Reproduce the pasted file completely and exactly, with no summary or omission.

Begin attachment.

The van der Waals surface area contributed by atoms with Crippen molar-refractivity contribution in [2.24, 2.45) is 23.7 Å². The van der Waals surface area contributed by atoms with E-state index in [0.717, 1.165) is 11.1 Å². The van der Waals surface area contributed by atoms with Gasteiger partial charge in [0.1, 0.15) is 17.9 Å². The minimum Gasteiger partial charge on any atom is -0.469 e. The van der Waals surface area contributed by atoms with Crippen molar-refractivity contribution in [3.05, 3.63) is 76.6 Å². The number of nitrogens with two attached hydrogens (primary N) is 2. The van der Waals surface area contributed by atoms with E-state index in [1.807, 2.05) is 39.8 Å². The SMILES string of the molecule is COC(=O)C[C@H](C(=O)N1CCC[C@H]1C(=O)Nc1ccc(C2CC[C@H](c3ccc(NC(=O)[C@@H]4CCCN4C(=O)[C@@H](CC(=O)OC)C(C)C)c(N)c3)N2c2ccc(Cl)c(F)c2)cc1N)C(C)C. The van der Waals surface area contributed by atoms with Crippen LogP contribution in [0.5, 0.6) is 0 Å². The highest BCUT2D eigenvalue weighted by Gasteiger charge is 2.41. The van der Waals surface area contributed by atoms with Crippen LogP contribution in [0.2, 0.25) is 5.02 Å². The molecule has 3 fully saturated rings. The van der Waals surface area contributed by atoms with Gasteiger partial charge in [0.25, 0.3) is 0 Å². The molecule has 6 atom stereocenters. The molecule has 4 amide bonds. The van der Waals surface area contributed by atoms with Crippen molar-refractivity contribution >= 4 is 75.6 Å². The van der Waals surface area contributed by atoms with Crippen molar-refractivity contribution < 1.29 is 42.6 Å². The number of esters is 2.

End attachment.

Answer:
The van der Waals surface area contributed by atoms with Crippen molar-refractivity contribution in [2.24, 2.45) is 23.7 Å². The van der Waals surface area contributed by atoms with E-state index in [0.717, 1.165) is 11.1 Å². The van der Waals surface area contributed by atoms with Gasteiger partial charge in [0.1, 0.15) is 17.9 Å². The minimum Gasteiger partial charge on any atom is -0.469 e. The van der Waals surface area contributed by atoms with Crippen molar-refractivity contribution in [3.05, 3.63) is 76.6 Å². The number of nitrogens with two attached hydrogens (primary N) is 2. The van der Waals surface area contributed by atoms with E-state index in [1.807, 2.05) is 39.8 Å². The SMILES string of the molecule is COC(=O)C[C@H](C(=O)N1CCC[C@H]1C(=O)Nc1ccc(C2CC[C@H](c3ccc(NC(=O)[C@@H]4CCCN4C(=O)[C@@H](CC(=O)OC)C(C)C)c(N)c3)N2c2ccc(Cl)c(F)c2)cc1N)C(C)C. The van der Waals surface area contributed by atoms with Crippen LogP contribution in [0.5, 0.6) is 0 Å². The highest BCUT2D eigenvalue weighted by Gasteiger charge is 2.41. The van der Waals surface area contributed by atoms with Crippen LogP contribution in [0.2, 0.25) is 5.02 Å². The molecule has 3 fully saturated rings. The van der Waals surface area contributed by atoms with Gasteiger partial charge in [0.25, 0.3) is 0 Å². The molecule has 6 atom stereocenters. The molecule has 4 amide bonds. The van der Waals surface area contributed by atoms with Crippen molar-refractivity contribution >= 4 is 75.6 Å². The van der Waals surface area contributed by atoms with Crippen molar-refractivity contribution < 1.29 is 42.6 Å². The number of esters is 2.